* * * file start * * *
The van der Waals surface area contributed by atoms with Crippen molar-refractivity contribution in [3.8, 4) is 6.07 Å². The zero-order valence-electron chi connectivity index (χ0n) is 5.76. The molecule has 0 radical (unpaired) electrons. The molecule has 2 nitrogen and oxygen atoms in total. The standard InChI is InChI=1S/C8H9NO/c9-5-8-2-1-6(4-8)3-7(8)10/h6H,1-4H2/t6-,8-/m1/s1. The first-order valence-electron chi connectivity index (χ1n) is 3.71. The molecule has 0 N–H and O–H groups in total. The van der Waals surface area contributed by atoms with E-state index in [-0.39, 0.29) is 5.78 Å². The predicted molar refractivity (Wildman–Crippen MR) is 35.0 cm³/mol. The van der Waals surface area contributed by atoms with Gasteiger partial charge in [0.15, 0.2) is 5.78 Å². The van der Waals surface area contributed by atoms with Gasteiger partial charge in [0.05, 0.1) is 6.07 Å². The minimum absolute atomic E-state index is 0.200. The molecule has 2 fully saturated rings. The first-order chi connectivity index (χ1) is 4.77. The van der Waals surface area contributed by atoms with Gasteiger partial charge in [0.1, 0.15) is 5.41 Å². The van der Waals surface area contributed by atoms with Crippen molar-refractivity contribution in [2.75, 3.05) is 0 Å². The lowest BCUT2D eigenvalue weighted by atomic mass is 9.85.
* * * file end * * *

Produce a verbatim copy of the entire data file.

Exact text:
The van der Waals surface area contributed by atoms with Crippen molar-refractivity contribution in [3.8, 4) is 6.07 Å². The zero-order valence-electron chi connectivity index (χ0n) is 5.76. The molecule has 0 radical (unpaired) electrons. The molecule has 2 nitrogen and oxygen atoms in total. The standard InChI is InChI=1S/C8H9NO/c9-5-8-2-1-6(4-8)3-7(8)10/h6H,1-4H2/t6-,8-/m1/s1. The first-order valence-electron chi connectivity index (χ1n) is 3.71. The molecule has 0 N–H and O–H groups in total. The van der Waals surface area contributed by atoms with E-state index in [-0.39, 0.29) is 5.78 Å². The predicted molar refractivity (Wildman–Crippen MR) is 35.0 cm³/mol. The van der Waals surface area contributed by atoms with Gasteiger partial charge in [0.15, 0.2) is 5.78 Å². The van der Waals surface area contributed by atoms with Gasteiger partial charge in [0.05, 0.1) is 6.07 Å². The minimum absolute atomic E-state index is 0.200. The molecule has 2 fully saturated rings. The first-order chi connectivity index (χ1) is 4.77. The van der Waals surface area contributed by atoms with Gasteiger partial charge in [0.1, 0.15) is 5.41 Å². The van der Waals surface area contributed by atoms with Crippen molar-refractivity contribution in [2.75, 3.05) is 0 Å². The lowest BCUT2D eigenvalue weighted by atomic mass is 9.85.